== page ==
Speaking with George Washington University’s Marc Lynch, director of the Project on Middle East Political Science, Carnegie’s Raphaël Lefèvre discussed the Syrian Muslim Brotherhood, the Syrian civil war, and Lebanon. When asked about the role the Muslim Brotherhood played in the Syrian uprising, Lefèvre explained that the group had been in exile for a long time, so it had to work very hard to gain a measure of influence on the Syrian uprisings.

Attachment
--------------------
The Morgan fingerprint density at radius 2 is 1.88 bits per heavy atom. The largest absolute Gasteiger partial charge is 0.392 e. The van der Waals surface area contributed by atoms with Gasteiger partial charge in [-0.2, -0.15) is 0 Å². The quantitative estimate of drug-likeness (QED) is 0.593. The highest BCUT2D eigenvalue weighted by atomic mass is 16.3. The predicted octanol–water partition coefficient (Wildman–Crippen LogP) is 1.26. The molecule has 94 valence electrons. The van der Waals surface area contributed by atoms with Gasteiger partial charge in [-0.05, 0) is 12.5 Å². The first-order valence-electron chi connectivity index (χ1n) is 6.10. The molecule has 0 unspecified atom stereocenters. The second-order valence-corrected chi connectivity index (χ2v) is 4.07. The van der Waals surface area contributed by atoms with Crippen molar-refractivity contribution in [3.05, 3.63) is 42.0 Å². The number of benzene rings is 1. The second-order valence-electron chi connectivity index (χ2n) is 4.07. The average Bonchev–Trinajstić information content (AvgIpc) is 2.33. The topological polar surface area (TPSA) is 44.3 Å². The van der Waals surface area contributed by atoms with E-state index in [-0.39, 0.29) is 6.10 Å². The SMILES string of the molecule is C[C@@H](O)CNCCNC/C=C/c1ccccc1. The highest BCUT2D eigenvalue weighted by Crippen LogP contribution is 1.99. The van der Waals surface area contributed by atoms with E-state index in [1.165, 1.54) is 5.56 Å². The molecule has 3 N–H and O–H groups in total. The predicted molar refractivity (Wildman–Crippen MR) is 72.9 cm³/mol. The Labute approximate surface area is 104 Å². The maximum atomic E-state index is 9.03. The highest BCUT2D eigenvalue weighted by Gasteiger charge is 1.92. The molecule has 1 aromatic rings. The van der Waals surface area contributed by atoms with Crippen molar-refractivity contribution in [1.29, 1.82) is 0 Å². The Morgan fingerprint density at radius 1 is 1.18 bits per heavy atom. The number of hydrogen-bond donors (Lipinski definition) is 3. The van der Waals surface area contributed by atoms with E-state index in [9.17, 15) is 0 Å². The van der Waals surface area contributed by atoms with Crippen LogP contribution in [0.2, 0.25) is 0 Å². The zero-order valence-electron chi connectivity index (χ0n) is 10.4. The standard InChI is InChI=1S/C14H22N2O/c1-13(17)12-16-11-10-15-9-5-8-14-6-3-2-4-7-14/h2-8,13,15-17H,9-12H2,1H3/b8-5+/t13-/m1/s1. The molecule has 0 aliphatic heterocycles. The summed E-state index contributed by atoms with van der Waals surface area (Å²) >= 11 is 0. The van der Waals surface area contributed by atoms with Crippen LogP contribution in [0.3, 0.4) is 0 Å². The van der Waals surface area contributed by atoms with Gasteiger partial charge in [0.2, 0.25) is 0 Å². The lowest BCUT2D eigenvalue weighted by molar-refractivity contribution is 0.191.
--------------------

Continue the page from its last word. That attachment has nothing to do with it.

It did so through various different ways, continued Lefèvre: “At first, it took a leading role in the Syrian opposition—first the Syrian National Council and then the National Coalition. It tried to do some work on-the-ground inside Syria in rebel-held areas, doing some humanitarian work. It started a series of militias as well, trying to gain influence on the Syrian rebel scene, but that was, unfortunately for them, very unsuccessful because at that point in time...the extremists in Syria were on the rise and posed a serious challenge to the Syrian Muslim Brotherhood.”